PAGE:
Mr Gerald Massey, in his book on the Sonnets, already alluded to in these pages, gives it as his opinion that “ Pericles” is genuine, and that “ Andronicus” is not. He says-_6 In the whole play, there is no single touch that his closest acquaintances instantly and for ever recognise as the master's; not one of these nearnesses to nature that we know as Shakesperian; and yet he could not write thirty lines without emitting an authentic flash of such revelation.” As we proceed, we shall be able to see the worth of this sweeping opinion. Mr Charles Knight pertinently asks, if this play was not from the hand of its reputed author, whose it was; and Mr Massey answers the question by alleging that it was a compound composition by Marlowe and Nash, but without producing a particle of evidence in support of his belief, and indeed destroying all faith in his own sup
position by admitting that Shakspere may have made a copy of it in his own hand-writing, and in this way may have misled the editors of the Folio.
Leaving out of view the strong external evidence supplied by Meres and by the editors of the First Folio that Shakspere was the sole author of " Titus Andronicus"--evidence stronger than any we can get in the case of most of the recognised plays—there are other considerations of even a more cogent character pointing in the same direction, which are supplied by the work itself, and these based on certain broad characteristics of style and manner. The grand objection to the genuineness of the authorship lies in what Guizot calls that execrable accumulation of horrors" which principally make up the incidents of the piece. But it has to be considered that such matters were paid much less attention to in the days of Shakspere than they are now, and it is mere folly to guage the taste or refinement of the present or of the last age by the fashions and modes of thought prevailing in preceding centuries. In the time of Shakspere neither play-wrights nor audiences were easily frightened by the production of horrors, as all must admit who have glanced at the stage productions of the time. Indeed, to us of the present age it seems impossible of belief that such a piece could have been brought before an audience at ali, yet we have the fact on record that it was repeatedly produced in public. Shakspere was an immense reformer of the stage, but in some of the very greatest of his unquestioned works he has not scrupled to introduce scenes and incidents which would be perfectly abhorrent to any modern audience, and those who object so strenuously to the authenticity of portions of “ Andronicus” on account of the barbarous and shocking nature of the incidents, should be reminded of certain occurrences which take place in some of his acknowledged plays. Johnson objects to what he calls the “general massacre" of the dramatis persona in “ Andronicus,'' but it happens that in “ Lear,” which no one ever doubted to be from the true Shaksperian mint, there is also something of the like catastrophe. Gloster's eyes are plucked out and trampled on before the audience, and the hair of his beard is torn out by Regan. He dies afterwards of " passion, joy, and grief,” in the extreme of which his “ flawed heart burst smilingly.” Nor he alone. Lear himself dies in wadness and misery. Cordelia is hanged, and in the act her father kills the hangman. Edward is slain in combat with his brother. Goneril poisons her sister, and stabs herself. The Duke of Cornwall is killed in a brawl with a servant, and the servant also dies. A messenger from Goneril is killed by Edmund. Kent dies. The poor fool” is hanged. Here, then, is a decided “ accumulation of horrors,” but no one ventures to doubt the handwriting of “Lear” on this account. “Hamlet” furnishes another example. In this tragedy, also, all the principal characters perish miserably. Ophelia is drowned, her father is accidentally stabbed, her brother is poisoned. Rosencranz and Guildenstern lose their lives by Hamlet's stratagem. Hamlet himself is poisoned, as well as both father and mother, and he kills his uncle. Then, in “Macbeth” we have as one of the incidents the barbarous murder of a whole household, and the head of the tyrant himself, if the old stage directions were obeyed, should be paraded by Macduff in face of the audience. In some of the other plays the same revolting spectacle is introduced, as in Richard III. (act 3, scene 5), where we read “Enter Lovell and Ratcliffe, with Hastings' head," and in King John (act 3, scene 2), where the direction is “ Enter the Bastard with Austria's head.”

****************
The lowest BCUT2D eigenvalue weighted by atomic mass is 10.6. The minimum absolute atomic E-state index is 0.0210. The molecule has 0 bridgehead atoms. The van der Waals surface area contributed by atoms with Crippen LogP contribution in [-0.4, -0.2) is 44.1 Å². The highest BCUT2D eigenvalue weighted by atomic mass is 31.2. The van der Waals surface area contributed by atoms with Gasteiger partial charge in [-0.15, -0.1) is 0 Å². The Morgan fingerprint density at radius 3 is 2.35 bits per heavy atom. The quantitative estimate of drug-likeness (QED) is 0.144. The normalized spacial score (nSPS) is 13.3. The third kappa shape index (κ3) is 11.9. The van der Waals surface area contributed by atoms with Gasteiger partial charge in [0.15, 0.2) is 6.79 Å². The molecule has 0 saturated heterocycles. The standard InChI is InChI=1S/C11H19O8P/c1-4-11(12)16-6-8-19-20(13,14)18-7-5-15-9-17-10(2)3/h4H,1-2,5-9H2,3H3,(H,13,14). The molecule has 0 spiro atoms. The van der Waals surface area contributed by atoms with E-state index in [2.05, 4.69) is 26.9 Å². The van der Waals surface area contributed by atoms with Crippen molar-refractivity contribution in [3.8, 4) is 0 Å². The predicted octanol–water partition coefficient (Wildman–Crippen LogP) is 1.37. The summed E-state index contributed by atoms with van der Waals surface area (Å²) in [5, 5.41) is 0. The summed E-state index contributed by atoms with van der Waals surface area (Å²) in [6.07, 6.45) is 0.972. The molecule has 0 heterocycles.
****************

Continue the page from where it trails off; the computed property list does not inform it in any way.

These things are apt to be overlooked while denying the paternity of 66 Andronicus” on account of the nature of the incidents. But, after all, it has to be admitted that scenes are depicted and scenes alluded to in the piece which have no counterpart in the other acknowledged works of the author, although possibly they may be only such as would occur to a young writer who was struggling to produce strong dramatic effects, and who was working from such vicious models as the age afforded.
One peculiarity in " Andronicus” is the difference between it and the other classic plays. The style is altogether more loose and unprecise than in 6 Julius Cæsar," 16 Coriolanus," " Antony and Cleopatra,” « Troilus and Cressida,” or 66 Timon. There is also a want of local colouring, and an occasional unnecessary obtrusion of learning. The characters are less individualised and less natural than in the other dramas just named. Tamora looks like a first sketch of Regan or of Goneril, Titus resembles Lear, and Aaron might pass for the original draught of Iago.
On the hypothesis that the dramas in question were the work of Shakspere whilst he was young and his genius still immature, most of the difficulties connected with them appear to vanish. He may have sketched them out at Stratford, laid them aside, and afterwards, when celebrity brought demands on his pen which were difficult to supply,